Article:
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Joe Raedle/Getty Images

Source: NBC News


2013: The aftermath of two explosions at the 117th Boston Marathon on April 15 was widely captured as chaos played out around the press and spectator-heavy finish line and set off a days-long unprecedented manhunt across the Boston metropolitan area.

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Police officers with their guns drawn hear the second explosion down the street while 78-year-old US marathon runner Bill Iffrig lays near the finish line.
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John Tlumacki/The Boston Globe via Getty Images

Source: NBC News


2016: Donald Trump’s shocking election victory over Democratic candidate Hillary Clinton set off gleeful celebrations among his supporters and devastation for those who had hoped for the country’s first female president.

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Republican president-elect Donald Trump gives a thumbs up to the crowd during his acceptance speech at his election night event in New York City in the early morning hours of November 9, 2016.
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Chip Somodevilla/Getty Images

Source: Business Insider


2017: The first Women’s March saw masses of protesters turn out in cities across the globe, including around 500,000 in Washington, DC, to cry out about a range of issues following the election of Donald Trump as president.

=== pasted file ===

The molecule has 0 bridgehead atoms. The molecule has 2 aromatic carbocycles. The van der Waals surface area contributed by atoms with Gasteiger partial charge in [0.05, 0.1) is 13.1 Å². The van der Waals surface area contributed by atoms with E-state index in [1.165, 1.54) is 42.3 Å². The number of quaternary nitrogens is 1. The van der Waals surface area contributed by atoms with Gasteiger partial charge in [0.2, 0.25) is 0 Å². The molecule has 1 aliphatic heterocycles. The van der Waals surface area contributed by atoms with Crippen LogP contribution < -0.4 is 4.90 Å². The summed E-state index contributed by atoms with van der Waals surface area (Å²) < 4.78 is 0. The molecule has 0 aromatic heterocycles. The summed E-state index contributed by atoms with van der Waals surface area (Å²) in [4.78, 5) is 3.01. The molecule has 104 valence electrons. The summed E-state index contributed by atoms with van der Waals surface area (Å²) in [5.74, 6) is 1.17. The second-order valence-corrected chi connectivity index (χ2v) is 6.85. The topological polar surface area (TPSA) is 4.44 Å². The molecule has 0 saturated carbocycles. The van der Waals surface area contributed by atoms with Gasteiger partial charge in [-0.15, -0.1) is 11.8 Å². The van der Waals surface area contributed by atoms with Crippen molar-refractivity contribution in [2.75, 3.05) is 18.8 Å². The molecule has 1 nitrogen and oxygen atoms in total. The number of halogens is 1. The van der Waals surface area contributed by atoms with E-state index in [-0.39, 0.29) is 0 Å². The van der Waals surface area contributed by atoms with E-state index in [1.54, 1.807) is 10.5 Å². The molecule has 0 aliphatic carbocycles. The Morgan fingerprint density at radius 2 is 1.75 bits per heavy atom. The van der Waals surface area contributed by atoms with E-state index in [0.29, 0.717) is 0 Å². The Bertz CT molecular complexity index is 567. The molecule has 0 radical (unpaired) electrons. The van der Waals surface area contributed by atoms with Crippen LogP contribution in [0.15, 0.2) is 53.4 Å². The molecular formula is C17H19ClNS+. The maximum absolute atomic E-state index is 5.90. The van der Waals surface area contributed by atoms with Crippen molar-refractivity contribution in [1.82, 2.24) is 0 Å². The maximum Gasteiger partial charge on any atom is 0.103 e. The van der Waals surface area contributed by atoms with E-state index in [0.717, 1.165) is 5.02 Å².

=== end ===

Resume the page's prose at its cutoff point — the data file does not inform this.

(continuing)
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Protesters walk during the Women’s March on Washington, with the U.S. Capitol in the background, on January 21, 2017 in Washington, DC.
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Mario Tama/Getty Images

Source: Business Insider


2017: A mass of white nationalists gathered in Charlottesville, Virginia for a “Unite the Right” rally that descended into violent chaos and left three people dead. The clash provoked concerns about far-right-wing groups, an FBI investigation, and national uproar after President Donald Trump blamed “both sides” for violence at the event.

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Peter Cvjetanovic along with Neo Nazis, members of the Alt-Right, and White Supremacists chant at counter protestors after marching through the University of Virginia campus with torches on August 11, 2017.
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Samuel Corum/Anadolu Agency/Getty Images

Source: Business Insider


2018: Christine Blasey Ford’s testimony against Supreme Court nominee Brett Kavanaugh about alleged sexual misconduct from when the two were high school students in Maryland was lauded as a courageous stand against the harsh criticism she received for speaking out.

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Christine Blasey Ford is sworn in before testifying the Senate Judiciary Committee on Capitol Hill September 27, 2018 in Washington, DC.
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Win McNamee/Getty Images

Source: Business Insider